So, you've heard Super Bowl opinions. Twice. From everyone. Your brother, your cousin, your aunt, your uncle, your ex-significant other who hasn't spoken to you in nearly five years. Everyone wants to tell you what he or she thinks will happen when venerable pizza salesperson Peyton Manning takes on real-life WWE villain Richard Sherman.
We've heard your opinions. Enough with your stinking opinions already.
So...how about some facts? No, not opinions we say really vehemently as if they are facts. But, like, actual things you can look up on the Internet, check and then verify that are true. Would you like some of those mixed in with your opinion stew?
Good. You clicked on the right article. Or at least an article that will satisfy what you Googled for. Either way, go you. You know how to Internet.
In an effort to be in tune with your fact neediness, let's eschew the long intro. Here's a look at some cool, interesting or just random as all hell facts to know heading into Super Bowl XLVII.
55: Number of Peyton Manning Touchdown Passes in Regular Season
Here is the list of players in NFL history with 55 touchdown passes (or more) in a single season: Peyton Manning. He is very good at professional football. Do not let any #hottake artists tell you otherwise. No matter what happens Sunday, his legacy is secure.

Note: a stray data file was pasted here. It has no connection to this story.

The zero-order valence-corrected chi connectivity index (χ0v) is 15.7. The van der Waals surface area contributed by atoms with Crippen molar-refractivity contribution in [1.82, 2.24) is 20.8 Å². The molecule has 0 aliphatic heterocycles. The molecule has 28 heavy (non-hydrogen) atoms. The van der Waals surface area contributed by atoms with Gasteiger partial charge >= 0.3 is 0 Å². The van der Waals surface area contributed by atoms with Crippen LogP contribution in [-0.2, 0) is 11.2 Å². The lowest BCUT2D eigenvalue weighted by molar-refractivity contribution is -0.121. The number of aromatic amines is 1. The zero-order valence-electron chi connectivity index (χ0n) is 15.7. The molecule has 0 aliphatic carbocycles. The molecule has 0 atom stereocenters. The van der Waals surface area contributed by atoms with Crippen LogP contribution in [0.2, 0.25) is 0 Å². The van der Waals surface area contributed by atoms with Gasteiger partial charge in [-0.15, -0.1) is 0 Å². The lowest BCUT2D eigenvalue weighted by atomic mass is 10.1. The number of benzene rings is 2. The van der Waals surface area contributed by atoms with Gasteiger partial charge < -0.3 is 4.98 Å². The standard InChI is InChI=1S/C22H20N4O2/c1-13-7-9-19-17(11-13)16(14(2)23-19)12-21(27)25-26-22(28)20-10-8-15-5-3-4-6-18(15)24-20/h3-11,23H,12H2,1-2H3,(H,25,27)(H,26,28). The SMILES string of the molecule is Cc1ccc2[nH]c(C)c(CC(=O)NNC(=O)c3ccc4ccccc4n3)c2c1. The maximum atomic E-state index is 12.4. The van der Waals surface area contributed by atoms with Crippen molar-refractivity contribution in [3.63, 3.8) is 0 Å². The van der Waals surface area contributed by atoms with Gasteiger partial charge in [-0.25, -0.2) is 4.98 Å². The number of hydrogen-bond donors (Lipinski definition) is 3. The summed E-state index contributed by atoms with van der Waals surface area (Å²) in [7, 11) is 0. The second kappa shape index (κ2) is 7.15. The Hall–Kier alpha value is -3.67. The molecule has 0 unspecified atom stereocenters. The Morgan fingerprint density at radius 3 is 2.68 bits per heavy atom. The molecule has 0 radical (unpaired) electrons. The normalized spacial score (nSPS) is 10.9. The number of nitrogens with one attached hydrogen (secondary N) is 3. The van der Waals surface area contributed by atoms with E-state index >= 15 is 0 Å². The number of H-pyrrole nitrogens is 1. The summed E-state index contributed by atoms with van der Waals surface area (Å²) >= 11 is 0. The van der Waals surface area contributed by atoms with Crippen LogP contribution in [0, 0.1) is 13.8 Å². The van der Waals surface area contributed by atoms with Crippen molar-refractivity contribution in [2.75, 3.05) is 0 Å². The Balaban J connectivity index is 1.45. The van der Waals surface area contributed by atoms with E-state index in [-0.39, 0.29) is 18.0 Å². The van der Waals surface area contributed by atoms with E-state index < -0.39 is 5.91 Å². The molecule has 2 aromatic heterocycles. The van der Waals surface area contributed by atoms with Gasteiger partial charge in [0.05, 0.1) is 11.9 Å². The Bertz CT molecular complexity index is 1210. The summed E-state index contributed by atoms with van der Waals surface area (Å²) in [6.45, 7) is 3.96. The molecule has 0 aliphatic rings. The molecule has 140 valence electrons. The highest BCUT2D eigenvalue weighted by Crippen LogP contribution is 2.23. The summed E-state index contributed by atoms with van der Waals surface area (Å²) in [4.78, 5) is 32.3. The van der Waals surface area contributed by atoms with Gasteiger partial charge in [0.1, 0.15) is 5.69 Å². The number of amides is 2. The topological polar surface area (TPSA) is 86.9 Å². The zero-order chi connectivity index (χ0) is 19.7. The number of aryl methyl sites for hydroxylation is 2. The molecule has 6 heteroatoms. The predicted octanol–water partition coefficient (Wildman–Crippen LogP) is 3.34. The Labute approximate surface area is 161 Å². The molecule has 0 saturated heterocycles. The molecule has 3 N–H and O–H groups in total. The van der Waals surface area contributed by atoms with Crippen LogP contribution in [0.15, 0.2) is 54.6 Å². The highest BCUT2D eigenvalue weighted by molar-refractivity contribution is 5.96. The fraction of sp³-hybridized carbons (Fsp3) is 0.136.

5,477: Number of Peyton Manning Passing Yards in Regular Season
Here is the list of players with 5,477 (or more) passing yards in a single season: Peyton Manning. Again, I feel the need to remind you that his right arm is pretty good at flinging the pigskin.
2: Number of Times Richard Sherman Was Targeted in the NFC Championship Game
I'm pretty sure you can all remember how these two times went. On the first, Sherman was called for a holding penalty that the Seahawks cornerback described as "BS" in his column for MMQB. On the second, Sherman made a sprawling dive to tip a potentially game-winning pass intended for Michael Crabtree into the hands of linebacker Malcolm Smith to send Seattle to the Super Bowl.
Richard Sherman: also very good at his job.
0: Number of Passes Completed in Richard Sherman's Direction During Playoffs
According to Pro Football Focus, there have been 18 cornerbacks who have played 50 percent or more of their teams' snaps during the postseason. Each of those players has had at least two passes completed against him and was targeted at least four times.
Except one. Sherman has only two official targets across two games, neither of which wound up falling in the hands of the opposing team.
Sherman vs. Manning: Dis gon be good.
3.32: Number of Standard Deviations Above Mean for Denver Broncos Offense
The Broncos scored an NFL-record 606 points during the regular season. That's a lot. You know that, because it is a record. But with NFL scoring league-wide also hitting an all-time high at 23.4 points per game in 2013, it's difficult to discern whether Denver's point total actually makes it the best offense in NFL history or merely a product of the era.